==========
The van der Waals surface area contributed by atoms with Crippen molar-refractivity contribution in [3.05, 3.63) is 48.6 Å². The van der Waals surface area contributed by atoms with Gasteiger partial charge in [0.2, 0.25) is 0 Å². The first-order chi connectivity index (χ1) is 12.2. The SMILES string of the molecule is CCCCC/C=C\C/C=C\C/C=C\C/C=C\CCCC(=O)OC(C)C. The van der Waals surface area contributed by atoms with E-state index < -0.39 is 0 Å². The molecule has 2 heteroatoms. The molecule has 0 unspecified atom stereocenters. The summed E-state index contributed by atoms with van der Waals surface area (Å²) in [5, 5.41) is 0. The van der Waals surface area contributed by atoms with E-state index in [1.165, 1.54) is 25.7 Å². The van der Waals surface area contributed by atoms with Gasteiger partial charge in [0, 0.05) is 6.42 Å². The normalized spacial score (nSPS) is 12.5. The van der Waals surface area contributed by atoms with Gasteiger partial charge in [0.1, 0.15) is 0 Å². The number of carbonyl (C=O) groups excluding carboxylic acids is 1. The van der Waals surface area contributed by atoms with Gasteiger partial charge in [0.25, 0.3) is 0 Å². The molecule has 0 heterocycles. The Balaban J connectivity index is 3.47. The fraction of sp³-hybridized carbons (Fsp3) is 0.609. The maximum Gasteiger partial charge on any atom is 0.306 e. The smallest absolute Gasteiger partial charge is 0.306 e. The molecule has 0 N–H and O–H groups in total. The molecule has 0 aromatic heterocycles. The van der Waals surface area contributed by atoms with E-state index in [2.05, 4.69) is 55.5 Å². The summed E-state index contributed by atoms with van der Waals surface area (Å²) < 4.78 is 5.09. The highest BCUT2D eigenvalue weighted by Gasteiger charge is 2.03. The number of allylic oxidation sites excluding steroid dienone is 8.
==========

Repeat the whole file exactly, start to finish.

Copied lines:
The van der Waals surface area contributed by atoms with Crippen molar-refractivity contribution in [3.05, 3.63) is 48.6 Å². The van der Waals surface area contributed by atoms with Gasteiger partial charge in [0.2, 0.25) is 0 Å². The first-order chi connectivity index (χ1) is 12.2. The SMILES string of the molecule is CCCCC/C=C\C/C=C\C/C=C\C/C=C\CCCC(=O)OC(C)C. The van der Waals surface area contributed by atoms with E-state index < -0.39 is 0 Å². The molecule has 2 heteroatoms. The molecule has 0 unspecified atom stereocenters. The summed E-state index contributed by atoms with van der Waals surface area (Å²) in [5, 5.41) is 0. The van der Waals surface area contributed by atoms with E-state index in [1.165, 1.54) is 25.7 Å². The van der Waals surface area contributed by atoms with Gasteiger partial charge in [0, 0.05) is 6.42 Å². The normalized spacial score (nSPS) is 12.5. The van der Waals surface area contributed by atoms with Gasteiger partial charge in [0.1, 0.15) is 0 Å². The number of carbonyl (C=O) groups excluding carboxylic acids is 1. The van der Waals surface area contributed by atoms with Gasteiger partial charge in [0.25, 0.3) is 0 Å². The molecule has 0 heterocycles. The Balaban J connectivity index is 3.47. The fraction of sp³-hybridized carbons (Fsp3) is 0.609. The maximum Gasteiger partial charge on any atom is 0.306 e. The smallest absolute Gasteiger partial charge is 0.306 e. The molecule has 0 N–H and O–H groups in total. The molecule has 0 aromatic heterocycles. The van der Waals surface area contributed by atoms with E-state index in [2.05, 4.69) is 55.5 Å². The summed E-state index contributed by atoms with van der Waals surface area (Å²) < 4.78 is 5.09. The highest BCUT2D eigenvalue weighted by Gasteiger charge is 2.03. The number of allylic oxidation sites excluding steroid dienone is 8.